I want to hug my son.
How this begins to offer summation of the dramatic and shocking events of today, I have no idea. My boy is 13 months old, lives with my wife and I here in Everett and has no idea what happened today. But if you want to know how I feel after watching video footage of the World Trade Center collapsing and reading virtually all of the news reports on the wire this morning, this is all I can offer.
I want to hug my son.
Working as editor of HeraldNet, The Herald’s Web site, affords me the great tool of the Internet to inform the public quickly about such remarkable news events. When the radio delivered a preliminary report on the plane crash at the World Trade Center this morning on my drive to work, I stepped on the gas a little, wanting to get to the office a little quicker to start what I knew would be an incredible day.
I arrived at 7:15 a.m. Our content producer Doug Parry was already here, having been awakened by his wife at home and told of the international calamity taking place. We knew there would be thousands of people thirsting for information on this horrific day. The number of visitors to our site today is roughly 10 times normal.
But how do you accurately explain the events of today? News reports can attempt to explain what happened, but explaining how it happened and why it happened will take some time.
My best friend couldn’t shed any light, and he watched it happen. He lives in Hoboken, N.J., directly across the river from Manhattan. I talked to him on his cell phone later in the morning. After reports of the first crash came across his radio, he climbed out onto his patio to see the smoke billowing from the top portion of the 110-story building. Then he saw a commercial airliner flying too low, too close to the other World Trade Center tower. The Boeing jumbo jet rammed one of the world’s tallest buildings and my best friend couldn’t find the words to describe the scene, even hours after it had occurred.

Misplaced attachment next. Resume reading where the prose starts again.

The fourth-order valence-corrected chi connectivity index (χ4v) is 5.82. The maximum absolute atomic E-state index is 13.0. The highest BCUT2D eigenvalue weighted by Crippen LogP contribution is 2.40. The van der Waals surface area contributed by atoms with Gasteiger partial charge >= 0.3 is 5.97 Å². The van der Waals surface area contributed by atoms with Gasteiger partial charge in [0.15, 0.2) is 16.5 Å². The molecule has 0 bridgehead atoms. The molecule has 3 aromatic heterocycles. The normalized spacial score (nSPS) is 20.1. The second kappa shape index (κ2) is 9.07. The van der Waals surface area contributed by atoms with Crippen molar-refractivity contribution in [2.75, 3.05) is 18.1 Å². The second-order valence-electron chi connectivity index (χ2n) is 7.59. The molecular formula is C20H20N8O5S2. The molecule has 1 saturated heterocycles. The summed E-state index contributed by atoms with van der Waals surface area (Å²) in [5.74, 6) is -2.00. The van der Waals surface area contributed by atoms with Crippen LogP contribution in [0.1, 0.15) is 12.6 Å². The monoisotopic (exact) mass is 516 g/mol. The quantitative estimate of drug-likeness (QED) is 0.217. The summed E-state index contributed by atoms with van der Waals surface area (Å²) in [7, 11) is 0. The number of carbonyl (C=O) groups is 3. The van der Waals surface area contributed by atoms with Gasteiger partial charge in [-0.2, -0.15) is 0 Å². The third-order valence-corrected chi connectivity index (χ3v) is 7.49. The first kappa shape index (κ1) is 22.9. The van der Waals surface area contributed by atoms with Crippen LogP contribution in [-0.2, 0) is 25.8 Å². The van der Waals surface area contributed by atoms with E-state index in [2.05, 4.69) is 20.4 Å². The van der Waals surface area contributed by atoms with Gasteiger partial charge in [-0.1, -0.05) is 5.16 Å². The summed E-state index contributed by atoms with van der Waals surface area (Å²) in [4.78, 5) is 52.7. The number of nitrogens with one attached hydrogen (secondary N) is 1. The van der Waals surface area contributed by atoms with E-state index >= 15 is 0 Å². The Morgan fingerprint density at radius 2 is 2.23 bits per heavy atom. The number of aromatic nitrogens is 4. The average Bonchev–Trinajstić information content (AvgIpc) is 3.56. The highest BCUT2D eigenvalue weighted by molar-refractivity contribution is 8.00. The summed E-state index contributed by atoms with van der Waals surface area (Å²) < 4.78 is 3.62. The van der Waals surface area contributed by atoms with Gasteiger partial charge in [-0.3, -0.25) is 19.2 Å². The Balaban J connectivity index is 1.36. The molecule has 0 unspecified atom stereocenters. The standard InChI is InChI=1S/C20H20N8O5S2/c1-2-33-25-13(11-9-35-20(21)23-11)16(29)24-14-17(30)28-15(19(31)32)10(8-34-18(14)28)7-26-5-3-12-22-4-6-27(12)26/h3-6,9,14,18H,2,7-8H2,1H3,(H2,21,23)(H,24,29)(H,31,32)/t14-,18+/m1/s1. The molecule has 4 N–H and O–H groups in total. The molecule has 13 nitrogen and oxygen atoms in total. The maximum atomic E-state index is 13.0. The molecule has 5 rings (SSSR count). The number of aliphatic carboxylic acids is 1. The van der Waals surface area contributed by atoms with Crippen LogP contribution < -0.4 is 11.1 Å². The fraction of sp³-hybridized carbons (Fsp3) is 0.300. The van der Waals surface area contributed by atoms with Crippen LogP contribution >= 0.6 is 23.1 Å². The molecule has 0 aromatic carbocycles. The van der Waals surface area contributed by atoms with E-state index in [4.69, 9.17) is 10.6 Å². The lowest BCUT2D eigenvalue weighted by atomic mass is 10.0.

What he saw next was even harder to explain: bodies falling 100 stories from a smoking, burning World Trade Center. “They looked like cardboard, waving in the wind,” he said.
His neighbors work at the World Trade Center. He heard them leave for work this morning, but they hadn’t returned by the time he drove to north New Jersey later in the morning.
Rumors of biological weapons combined with the gigantic plume of smoke and dust that engulfed Lower Manhattan led him to exit the area. It’s hard to believe this catastrophe could have been worse, but if biological weapons had been included on those planes, it would have been dramatically worse.
Our lives are changed today. The country we live in will never be the same. War has been declared on us, and we don’t know who did it or where they live. Pearl Harbor has been mentioned numerous times today, but at least in 1941 we knew who picked the fight and where we could find them. Today, we don’t.
That makes us mad, downright pissed off. Especially since innocent lives have been lost in the name of terrorism and politics. That has a way of making the blood boil.
It also makes us a little scared. Which, I guess, is why I want to hug my son.